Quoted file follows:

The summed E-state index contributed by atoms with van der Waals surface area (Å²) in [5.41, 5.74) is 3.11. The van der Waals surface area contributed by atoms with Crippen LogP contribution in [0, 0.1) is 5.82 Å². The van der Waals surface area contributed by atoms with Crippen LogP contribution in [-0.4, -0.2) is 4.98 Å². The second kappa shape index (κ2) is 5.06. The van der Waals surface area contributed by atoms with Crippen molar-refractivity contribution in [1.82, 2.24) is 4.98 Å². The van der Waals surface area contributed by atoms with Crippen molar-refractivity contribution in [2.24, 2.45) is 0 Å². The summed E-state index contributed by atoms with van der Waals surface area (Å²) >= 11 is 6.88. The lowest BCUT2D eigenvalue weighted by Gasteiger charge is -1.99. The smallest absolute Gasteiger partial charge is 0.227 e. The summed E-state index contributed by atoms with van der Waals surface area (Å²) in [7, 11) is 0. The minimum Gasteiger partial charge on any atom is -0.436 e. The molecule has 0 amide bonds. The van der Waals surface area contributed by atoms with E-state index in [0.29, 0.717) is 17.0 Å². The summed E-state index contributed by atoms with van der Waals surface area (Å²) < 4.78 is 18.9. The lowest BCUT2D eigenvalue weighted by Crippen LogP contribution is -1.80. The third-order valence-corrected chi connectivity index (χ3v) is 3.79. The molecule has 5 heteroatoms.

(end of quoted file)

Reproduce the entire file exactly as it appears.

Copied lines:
The summed E-state index contributed by atoms with van der Waals surface area (Å²) in [5.41, 5.74) is 3.11. The van der Waals surface area contributed by atoms with Crippen LogP contribution in [0, 0.1) is 5.82 Å². The van der Waals surface area contributed by atoms with Crippen LogP contribution in [-0.4, -0.2) is 4.98 Å². The second kappa shape index (κ2) is 5.06. The van der Waals surface area contributed by atoms with Crippen molar-refractivity contribution in [1.82, 2.24) is 4.98 Å². The van der Waals surface area contributed by atoms with Crippen molar-refractivity contribution in [2.24, 2.45) is 0 Å². The summed E-state index contributed by atoms with van der Waals surface area (Å²) >= 11 is 6.88. The lowest BCUT2D eigenvalue weighted by Gasteiger charge is -1.99. The smallest absolute Gasteiger partial charge is 0.227 e. The summed E-state index contributed by atoms with van der Waals surface area (Å²) in [7, 11) is 0. The minimum Gasteiger partial charge on any atom is -0.436 e. The molecule has 0 amide bonds. The van der Waals surface area contributed by atoms with E-state index in [0.29, 0.717) is 17.0 Å². The summed E-state index contributed by atoms with van der Waals surface area (Å²) < 4.78 is 18.9. The lowest BCUT2D eigenvalue weighted by Crippen LogP contribution is -1.80. The third-order valence-corrected chi connectivity index (χ3v) is 3.79. The molecule has 5 heteroatoms.